MOBILE, Ala. – The Georgia Gwinnett College women’s tennis team found itself in unfamiliar territory, trailing for the first time in postseason play, and had to grind through its singles matches to claim the 2021 NAIA national championship with a 4-2 victory against Keiser University (Florida) on Saturday at the Mobile Tennis Center.
GGC has now won five straight NAIA national championships and six titles overall since 2014. The top-seeded team has a 27-1 match record all-time in postseason play and has played in the title match each season of postseason eligibility.
Keiser, the No. 2 seed in the tournament, won the last two doubles matches to grab an early 1-0 lead in the championship match. GGC’s freshmen doubles team of Iryna Lysykh and Ale Ferrer won all six games to capture the No. 3 match.
However, the Seahawks held leads on the No. 1 and No. 2 courts. Sophomore Tereza Koplova and freshman Selina Pichler got a break of serve to force a tiebreaker at No. 1 doubles. Keiser’s team of Alisha Hussian and Maissane Aik came out on top after winning that tiebreaker by a 7-2 score. The Florida opponent took advantage of its early 4-0 lead to win the No. 2 match 7-5 and earn a 1-0 advantage.
“The girls just found a way to win the match. It was a hard-fought win and I am super proud of the team,” said Head Coach Chase Hodges.
That put pressure on the singles matches with the Grizzlies (23-0) being up to the challenge.
Lysykh won her first six games for a 6-0, 6-4 straight-set victory on the No. 4 court to tie the match.
“Being the first point off the scoreboard was big because it gave us momentum and positive energy,” stated Lysykh, who was named the championship’s most outstanding player.
Keiser regained the lead, 2-1, with a straight-set victory from Hussian at No. 3 singles.
Moments later, GGC junior Maria Genovese won by identical 6-2 set scores over Camilla Abatte on the No. 1 court to once again square the match.
The Grizzlies would win the final two matches in dramatic fashion.
“Getting’s Iryna’s win in quick fashion was the change of momentum we were looking for,” stated Hodges. “That was a big key for us and gave our players belief.”
Freshman Marta Maestro captured the first set from Lisa Klamassi at No. 6 singles. She maintained her strong play during the second set until a late push from Klamassi squared the set at 5-5. But the first-time national champion participant seized the opportunity during a return game and got a key break to go back out in front 6-5. Maestro served out the match to win 6-3, 7-5.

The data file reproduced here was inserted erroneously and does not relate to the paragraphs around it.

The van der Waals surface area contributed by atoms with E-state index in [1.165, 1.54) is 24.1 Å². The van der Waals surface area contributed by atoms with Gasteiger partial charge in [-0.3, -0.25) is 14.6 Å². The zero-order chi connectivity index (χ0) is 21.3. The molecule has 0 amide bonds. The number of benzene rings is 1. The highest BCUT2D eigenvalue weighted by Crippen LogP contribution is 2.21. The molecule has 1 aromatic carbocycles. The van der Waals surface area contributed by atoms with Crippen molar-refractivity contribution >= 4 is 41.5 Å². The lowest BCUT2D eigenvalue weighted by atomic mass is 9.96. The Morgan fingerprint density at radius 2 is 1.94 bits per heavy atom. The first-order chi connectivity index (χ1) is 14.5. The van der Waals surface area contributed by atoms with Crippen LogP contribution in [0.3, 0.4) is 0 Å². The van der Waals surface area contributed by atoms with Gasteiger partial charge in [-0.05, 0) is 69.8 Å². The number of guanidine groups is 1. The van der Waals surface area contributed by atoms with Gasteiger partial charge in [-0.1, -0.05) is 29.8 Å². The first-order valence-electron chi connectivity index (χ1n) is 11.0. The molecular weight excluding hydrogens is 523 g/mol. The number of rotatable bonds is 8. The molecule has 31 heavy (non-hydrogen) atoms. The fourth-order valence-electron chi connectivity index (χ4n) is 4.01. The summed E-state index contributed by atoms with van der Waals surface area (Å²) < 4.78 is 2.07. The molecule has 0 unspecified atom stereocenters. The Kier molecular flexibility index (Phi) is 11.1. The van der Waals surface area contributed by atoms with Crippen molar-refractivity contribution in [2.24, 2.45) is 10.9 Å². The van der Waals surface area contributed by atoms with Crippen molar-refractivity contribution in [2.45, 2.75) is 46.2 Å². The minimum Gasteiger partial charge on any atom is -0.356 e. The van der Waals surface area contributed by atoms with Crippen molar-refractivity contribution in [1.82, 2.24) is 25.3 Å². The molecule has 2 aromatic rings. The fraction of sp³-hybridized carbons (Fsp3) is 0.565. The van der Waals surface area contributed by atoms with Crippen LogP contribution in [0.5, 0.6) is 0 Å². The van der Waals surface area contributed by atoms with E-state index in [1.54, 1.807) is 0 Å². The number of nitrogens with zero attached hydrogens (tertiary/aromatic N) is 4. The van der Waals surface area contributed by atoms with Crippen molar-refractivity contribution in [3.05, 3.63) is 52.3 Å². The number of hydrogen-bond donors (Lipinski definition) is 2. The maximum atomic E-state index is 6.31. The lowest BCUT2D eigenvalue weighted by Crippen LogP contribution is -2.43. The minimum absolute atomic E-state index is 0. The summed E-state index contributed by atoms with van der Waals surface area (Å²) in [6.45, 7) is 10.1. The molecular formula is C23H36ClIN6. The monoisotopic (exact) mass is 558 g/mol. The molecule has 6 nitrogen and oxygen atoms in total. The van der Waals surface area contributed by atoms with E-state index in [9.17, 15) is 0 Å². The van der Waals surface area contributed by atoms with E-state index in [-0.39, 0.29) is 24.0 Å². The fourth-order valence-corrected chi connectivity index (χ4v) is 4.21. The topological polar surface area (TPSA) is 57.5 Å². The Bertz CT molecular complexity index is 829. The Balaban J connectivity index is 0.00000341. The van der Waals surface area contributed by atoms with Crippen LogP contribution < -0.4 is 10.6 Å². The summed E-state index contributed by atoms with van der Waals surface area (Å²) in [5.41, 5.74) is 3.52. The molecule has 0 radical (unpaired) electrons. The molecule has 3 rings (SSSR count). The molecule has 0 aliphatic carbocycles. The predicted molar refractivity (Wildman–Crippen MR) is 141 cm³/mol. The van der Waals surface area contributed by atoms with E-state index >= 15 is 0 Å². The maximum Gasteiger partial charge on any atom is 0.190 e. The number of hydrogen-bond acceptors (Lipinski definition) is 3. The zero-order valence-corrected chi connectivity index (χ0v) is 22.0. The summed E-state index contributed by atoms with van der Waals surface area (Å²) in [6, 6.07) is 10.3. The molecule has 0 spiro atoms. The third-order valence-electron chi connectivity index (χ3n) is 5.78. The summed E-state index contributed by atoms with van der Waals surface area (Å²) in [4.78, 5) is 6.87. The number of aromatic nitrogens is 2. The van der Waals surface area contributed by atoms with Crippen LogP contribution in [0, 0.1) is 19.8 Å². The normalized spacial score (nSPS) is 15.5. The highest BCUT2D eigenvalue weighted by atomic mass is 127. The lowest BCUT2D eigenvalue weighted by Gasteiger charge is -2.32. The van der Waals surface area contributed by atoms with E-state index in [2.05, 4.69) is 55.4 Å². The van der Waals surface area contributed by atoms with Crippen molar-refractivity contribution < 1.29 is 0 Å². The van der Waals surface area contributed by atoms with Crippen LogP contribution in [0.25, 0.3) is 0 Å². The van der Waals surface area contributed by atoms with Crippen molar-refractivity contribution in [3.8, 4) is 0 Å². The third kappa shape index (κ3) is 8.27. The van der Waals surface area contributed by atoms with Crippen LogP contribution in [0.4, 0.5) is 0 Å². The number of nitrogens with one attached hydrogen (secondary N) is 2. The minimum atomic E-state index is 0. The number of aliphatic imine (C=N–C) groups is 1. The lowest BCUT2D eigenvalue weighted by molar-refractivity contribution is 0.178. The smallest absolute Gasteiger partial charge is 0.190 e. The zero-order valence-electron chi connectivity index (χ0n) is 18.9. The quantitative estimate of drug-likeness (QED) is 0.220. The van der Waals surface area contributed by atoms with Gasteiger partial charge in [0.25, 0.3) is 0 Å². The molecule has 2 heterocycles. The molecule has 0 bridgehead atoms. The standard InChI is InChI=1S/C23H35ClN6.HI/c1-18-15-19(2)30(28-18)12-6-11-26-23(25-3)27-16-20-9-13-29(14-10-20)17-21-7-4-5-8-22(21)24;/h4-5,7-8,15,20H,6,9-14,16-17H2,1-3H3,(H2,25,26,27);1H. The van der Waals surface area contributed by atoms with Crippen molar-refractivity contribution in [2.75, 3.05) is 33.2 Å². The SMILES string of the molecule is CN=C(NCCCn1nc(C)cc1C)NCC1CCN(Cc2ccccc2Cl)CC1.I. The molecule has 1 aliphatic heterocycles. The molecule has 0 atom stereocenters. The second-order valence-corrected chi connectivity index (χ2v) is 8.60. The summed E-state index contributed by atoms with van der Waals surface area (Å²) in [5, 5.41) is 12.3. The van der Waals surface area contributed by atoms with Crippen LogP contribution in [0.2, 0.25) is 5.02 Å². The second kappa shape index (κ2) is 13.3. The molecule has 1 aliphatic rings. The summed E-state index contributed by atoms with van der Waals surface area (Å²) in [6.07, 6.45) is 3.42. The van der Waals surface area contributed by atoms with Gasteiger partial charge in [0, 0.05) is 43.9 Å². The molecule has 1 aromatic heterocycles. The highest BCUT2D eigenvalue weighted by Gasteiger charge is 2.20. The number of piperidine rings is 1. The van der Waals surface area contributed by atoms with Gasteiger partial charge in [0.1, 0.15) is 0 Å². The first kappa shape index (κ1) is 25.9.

“Winning that first set, I knew that she (Klamassi) would make a push in the second. I continued to play my forehand. I am so happy to help the team win the national title,” said Maestro.
Maestro’s victory put the Grizzlies on the brink of the championship, with another freshman, Ferrer, taking center stage. The left hander rebounded on the No. 5 court after dropping the first set 6-3 to claim the second by a 6-2 score. The Grizzlies’ player maintained her strong play by getting a service break to take a 3-1 lead. A service hold was followed by another break of serve to stretch Ferrer’s advantage to 5-1.
The freshman battled back from a 15-40 score in her service game and induced Keiser’s Isabba Perez to miss long for the match-clinching point.
“It was amazing to have the support from my teammates during this match. I cut down my mistakes and wanted to keep the rallies long,” said Ferrer. “When I saw her miss (for the match-clinching point), I got so excited and my teammates came running toward me. We prepared for this moment. Everybody on our team contributed to this victory and national championship.”
Koplova was the only player on GGC’s 2020-21 team roster that had experienced the emotions of winning a national championship, and that title had come in 2019. Five players in both singles and doubles lineups were in their first national championship tournament.
“For Ale and Marta to step up the way they did was incredible. Our newcomers just refused to lose and played their best tennis this week when it truly mattered,” said Hodges.